Nicene and Ante-Nicene Fathers, Ser. II, Vol. XI:Early Church Fathers Index Previous Next
The Works of John Cassian.: Chapter XI. He removes the silent objection of heretics who want to recant the profession of their faith made in childhood.
He removes the silent objection of heretics who want to recant the profession of their faith made in childhood.
But perhaps you say that you were a baby when you were regenerated, and so were not then able to think or to contradict. It is true: that your infancy did prevent you from contradicting, when if you had been a man you would have died for contradicting. For what if when in that most faithful and devout Church of Christ the priest delivered the Creed 2560 to the Catechumen and the attesting people, you had tried to hold your tongue at any point, or to contradict? Perhaps you would have been heard, and not sent forth at once like some new kind of monster or prodigy as a plague to be expelled. Not because that most earnest and religious people of God has any wish to be stained with the blood of even the worst of men: but because especially in great cities the people inflamed with the love of God cannot restrain the ardour of their faith when they see anyone rise up against their God. But be it so. As a baby, if it be so, you could not contradict and deny the Creed. Why did you hold your tongue when you were older and stronger. At any rate you grew up, and became a man, and were placed in the ministry of the Church. Through all these years, through all the steps of office and dignity, did you never understand the faith which you taught so long before? At any rate you knew that you were His deacon and priest. If the rule of salvation was a difficulty to you, why did you undertake the honour of that, of which you disliked the faith? But indeed you were a far sighted and simply devout man, who p. 598 wished so to balance yourself between the two, as to maintain both your wicked blasphemy, and the honour of Catholicity!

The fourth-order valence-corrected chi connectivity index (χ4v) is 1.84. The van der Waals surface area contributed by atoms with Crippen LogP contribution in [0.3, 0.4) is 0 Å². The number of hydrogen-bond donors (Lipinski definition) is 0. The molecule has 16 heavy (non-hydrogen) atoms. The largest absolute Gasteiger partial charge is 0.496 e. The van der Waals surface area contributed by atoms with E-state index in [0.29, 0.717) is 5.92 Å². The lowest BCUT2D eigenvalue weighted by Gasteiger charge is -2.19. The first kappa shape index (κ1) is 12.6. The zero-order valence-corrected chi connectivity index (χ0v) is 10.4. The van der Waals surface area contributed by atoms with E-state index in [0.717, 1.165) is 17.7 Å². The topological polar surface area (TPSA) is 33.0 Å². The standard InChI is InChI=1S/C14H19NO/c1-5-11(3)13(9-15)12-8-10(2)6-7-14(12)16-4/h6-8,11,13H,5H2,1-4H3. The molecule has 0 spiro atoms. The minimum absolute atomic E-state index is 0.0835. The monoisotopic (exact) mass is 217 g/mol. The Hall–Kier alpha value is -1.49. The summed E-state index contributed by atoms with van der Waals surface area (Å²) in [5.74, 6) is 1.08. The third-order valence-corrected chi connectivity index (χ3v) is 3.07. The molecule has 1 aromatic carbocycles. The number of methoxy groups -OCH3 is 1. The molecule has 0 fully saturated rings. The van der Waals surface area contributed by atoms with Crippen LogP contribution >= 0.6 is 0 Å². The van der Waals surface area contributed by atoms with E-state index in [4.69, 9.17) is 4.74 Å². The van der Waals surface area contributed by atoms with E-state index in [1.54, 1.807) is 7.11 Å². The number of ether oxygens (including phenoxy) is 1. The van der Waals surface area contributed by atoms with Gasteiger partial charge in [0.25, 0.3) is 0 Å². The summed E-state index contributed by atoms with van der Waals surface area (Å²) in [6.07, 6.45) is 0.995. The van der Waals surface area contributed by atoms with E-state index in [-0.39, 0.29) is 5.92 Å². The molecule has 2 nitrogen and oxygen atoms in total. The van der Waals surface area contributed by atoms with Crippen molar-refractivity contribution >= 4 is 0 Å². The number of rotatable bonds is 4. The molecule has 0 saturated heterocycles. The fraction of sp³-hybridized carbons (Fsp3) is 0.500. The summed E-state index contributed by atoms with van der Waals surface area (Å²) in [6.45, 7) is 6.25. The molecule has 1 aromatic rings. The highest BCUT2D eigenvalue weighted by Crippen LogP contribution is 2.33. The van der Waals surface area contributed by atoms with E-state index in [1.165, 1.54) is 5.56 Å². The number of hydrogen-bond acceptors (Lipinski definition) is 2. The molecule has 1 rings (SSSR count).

The reference is the ceremony known as the Traditio Symboli, which is thus described by Professor Lumby: “The practice of the early church in the admission of converts to baptism seems to have been of this nature. For some period previous to their baptism (the usual seasons for which were Easter and Pentecost) the candidates for admission thereto were trained in the doctrines of the faith by the presbyters. A few days before they were to be baptized (the number of days varying at different periods) the Creed was delivered to them accompanied with a sermon. The ceremony was known as Traditio Symboli, the delivery of the Creed. At the time of Baptism each candidate was interrogated upon the articles of the Creed which he had received, and was to return an answer in the words which had been given to him. This was known as Redditio Symboli, the repetition of the Creed, and Baptism was the only occasion on which the Creed was introduced into any public service of the Church.” History of the Creeds, pp. 11, 12.
Next: Chapter XII. Christ crucified is an offence and foolishness to those who declare that He was a mere man.
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